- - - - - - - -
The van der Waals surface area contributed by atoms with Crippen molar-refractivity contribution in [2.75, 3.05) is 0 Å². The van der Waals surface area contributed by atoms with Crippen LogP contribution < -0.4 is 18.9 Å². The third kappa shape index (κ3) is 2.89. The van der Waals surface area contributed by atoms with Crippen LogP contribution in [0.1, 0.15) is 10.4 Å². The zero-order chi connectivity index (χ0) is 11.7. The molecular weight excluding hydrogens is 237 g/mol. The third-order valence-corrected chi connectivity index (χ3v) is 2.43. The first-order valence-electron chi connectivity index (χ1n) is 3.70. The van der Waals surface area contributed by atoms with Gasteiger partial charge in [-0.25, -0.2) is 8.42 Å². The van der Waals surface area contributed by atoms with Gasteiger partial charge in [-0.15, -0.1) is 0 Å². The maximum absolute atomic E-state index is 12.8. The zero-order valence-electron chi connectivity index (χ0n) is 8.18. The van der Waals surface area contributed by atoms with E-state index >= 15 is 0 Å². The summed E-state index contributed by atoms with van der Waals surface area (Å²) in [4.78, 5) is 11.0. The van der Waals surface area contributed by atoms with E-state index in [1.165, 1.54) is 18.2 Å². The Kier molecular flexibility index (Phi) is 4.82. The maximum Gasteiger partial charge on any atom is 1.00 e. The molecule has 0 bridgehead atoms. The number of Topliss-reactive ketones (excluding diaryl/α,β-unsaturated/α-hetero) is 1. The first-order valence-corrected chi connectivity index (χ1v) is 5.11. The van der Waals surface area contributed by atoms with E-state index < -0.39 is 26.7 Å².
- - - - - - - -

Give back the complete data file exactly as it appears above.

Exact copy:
The van der Waals surface area contributed by atoms with Crippen molar-refractivity contribution in [2.75, 3.05) is 0 Å². The van der Waals surface area contributed by atoms with Crippen LogP contribution < -0.4 is 18.9 Å². The third kappa shape index (κ3) is 2.89. The van der Waals surface area contributed by atoms with Crippen LogP contribution in [0.1, 0.15) is 10.4 Å². The zero-order chi connectivity index (χ0) is 11.7. The molecular weight excluding hydrogens is 237 g/mol. The third-order valence-corrected chi connectivity index (χ3v) is 2.43. The first-order valence-electron chi connectivity index (χ1n) is 3.70. The van der Waals surface area contributed by atoms with Gasteiger partial charge in [-0.25, -0.2) is 8.42 Å². The van der Waals surface area contributed by atoms with Gasteiger partial charge in [-0.15, -0.1) is 0 Å². The maximum absolute atomic E-state index is 12.8. The zero-order valence-electron chi connectivity index (χ0n) is 8.18. The van der Waals surface area contributed by atoms with E-state index >= 15 is 0 Å². The summed E-state index contributed by atoms with van der Waals surface area (Å²) in [4.78, 5) is 11.0. The van der Waals surface area contributed by atoms with E-state index in [1.165, 1.54) is 18.2 Å². The Kier molecular flexibility index (Phi) is 4.82. The maximum Gasteiger partial charge on any atom is 1.00 e. The molecule has 0 bridgehead atoms. The number of Topliss-reactive ketones (excluding diaryl/α,β-unsaturated/α-hetero) is 1. The first-order valence-corrected chi connectivity index (χ1v) is 5.11. The van der Waals surface area contributed by atoms with E-state index < -0.39 is 26.7 Å².